and the incredibly repetitive five-minute "One Of A Kind."
Somehow, this became her first #1 album. Also this year, Summer contributed several new songs to the
Thank God It's Friday soundtrack. (DBW)
Bad Girls (1979)
This two record set (available on one CD) may be Summer's peak as a composer: she wrote "Dim All The Lights," a
delightful conventional disco song with one of her patented slow
openings and co-wrote the title track, a fun, silly mix of
children's nursery rhymes with a shallow look at the lives of
prostitutes, and wonderful rhythm guitar on the verses. The other
memorable achievement was "Hot Stuff," a timeless tale of desire
with rock guitars and a great riff. Unfortunately, the rest of the
album is completely predictable, contrived, and dull: Summer
contributes a number of bland ballads ("All Through The Night" is
the best), and Moroder & Bellote kick in with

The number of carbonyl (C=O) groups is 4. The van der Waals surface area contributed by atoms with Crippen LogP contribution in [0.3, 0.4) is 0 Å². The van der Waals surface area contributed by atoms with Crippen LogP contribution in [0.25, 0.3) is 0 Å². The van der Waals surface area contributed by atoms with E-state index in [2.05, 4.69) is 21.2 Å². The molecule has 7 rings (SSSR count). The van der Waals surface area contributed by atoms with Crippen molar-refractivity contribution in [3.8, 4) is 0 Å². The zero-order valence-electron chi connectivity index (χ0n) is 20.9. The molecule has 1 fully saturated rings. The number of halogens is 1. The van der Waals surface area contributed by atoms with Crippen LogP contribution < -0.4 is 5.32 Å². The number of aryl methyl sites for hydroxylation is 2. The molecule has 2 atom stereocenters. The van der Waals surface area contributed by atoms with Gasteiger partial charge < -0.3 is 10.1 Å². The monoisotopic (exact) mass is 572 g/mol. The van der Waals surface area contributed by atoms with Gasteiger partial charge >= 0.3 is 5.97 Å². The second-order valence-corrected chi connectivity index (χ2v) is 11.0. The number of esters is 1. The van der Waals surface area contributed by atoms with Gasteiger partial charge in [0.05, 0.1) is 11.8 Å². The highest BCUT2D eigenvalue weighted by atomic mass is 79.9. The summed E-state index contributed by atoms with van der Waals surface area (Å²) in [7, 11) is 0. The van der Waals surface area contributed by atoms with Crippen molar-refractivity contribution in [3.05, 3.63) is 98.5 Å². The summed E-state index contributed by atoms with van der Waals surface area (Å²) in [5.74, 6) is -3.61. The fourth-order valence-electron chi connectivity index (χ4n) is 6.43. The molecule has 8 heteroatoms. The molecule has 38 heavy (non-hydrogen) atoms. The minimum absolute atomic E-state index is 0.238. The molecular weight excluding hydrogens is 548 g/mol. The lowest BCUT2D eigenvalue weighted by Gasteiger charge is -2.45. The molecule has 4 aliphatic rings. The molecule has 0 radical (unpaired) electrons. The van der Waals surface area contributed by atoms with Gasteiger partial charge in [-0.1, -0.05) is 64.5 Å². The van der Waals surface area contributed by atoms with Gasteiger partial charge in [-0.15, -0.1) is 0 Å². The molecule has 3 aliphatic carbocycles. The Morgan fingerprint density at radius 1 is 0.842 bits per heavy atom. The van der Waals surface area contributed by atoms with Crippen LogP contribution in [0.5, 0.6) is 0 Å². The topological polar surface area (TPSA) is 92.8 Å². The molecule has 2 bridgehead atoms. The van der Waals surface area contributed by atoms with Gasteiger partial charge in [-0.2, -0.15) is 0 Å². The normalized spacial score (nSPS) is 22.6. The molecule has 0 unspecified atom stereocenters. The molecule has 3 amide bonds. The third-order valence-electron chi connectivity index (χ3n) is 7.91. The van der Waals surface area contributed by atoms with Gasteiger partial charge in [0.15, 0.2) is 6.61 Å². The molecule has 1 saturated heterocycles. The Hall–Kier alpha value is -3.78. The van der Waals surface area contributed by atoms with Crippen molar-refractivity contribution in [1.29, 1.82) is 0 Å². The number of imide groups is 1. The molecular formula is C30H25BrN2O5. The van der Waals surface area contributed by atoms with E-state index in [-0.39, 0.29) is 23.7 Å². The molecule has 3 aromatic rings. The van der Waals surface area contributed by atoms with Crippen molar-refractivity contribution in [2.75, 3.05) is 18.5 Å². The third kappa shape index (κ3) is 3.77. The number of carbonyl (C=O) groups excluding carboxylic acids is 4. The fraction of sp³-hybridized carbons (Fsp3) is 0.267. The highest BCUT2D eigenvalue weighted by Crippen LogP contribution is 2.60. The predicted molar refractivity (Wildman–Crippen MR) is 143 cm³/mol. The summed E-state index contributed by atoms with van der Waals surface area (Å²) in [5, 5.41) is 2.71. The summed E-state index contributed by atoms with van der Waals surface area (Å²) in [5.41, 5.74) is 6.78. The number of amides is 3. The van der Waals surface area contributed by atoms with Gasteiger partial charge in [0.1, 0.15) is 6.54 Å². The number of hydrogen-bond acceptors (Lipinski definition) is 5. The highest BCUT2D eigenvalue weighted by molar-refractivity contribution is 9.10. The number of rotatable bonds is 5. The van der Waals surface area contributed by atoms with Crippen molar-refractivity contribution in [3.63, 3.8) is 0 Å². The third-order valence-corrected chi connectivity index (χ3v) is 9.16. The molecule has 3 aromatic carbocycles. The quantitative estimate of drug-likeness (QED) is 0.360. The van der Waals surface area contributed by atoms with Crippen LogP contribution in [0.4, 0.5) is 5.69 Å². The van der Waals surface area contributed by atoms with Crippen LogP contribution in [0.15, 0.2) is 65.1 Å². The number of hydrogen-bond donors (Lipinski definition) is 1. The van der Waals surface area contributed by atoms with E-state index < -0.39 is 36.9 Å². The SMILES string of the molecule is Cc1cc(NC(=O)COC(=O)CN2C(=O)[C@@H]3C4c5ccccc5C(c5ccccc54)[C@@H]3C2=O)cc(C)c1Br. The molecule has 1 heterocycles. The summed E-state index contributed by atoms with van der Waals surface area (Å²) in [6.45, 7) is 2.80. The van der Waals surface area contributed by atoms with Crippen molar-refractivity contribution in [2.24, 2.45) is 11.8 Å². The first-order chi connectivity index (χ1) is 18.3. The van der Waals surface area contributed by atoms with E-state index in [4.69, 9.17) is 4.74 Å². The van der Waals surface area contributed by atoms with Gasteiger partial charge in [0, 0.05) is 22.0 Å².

robotic tunes that aim for the trance-producing effect of "I Feel
Love," and miss ("Sunset People"). All the tracks here are short,
with no side-long epics, but it gets claustrophobic anyway, partly
because song after song has exactly the same damn disco drums.
Harold Faltermeyer, who perpetrated "Axel F," perhaps the most
annoying single piece of music this side of Tears For Fears'
"Shout," spews synth solos on too many tracks here ("Journey To The
Center Of Your Heart"). (I'll give him credit, though, for
arranging the entire album and co-writing "Hot Stuff.") Honestly,
I can't recommend much besides the three singles, and you're
probably better off with a good greatest hits package. Her commercial highpoint; this went to #1 as did the title track and "Hot Stuff." (DBW)
On The Radio (1979)
A greatest hits collection with a few non-album hits, including the
title track, "Last Dance" from the Thank God It's Friday
soundtrack, and the #1 duet with Barbra Streisand "No More Tears
(Enough Is Enough)." (DBW)
The Wanderer (1980)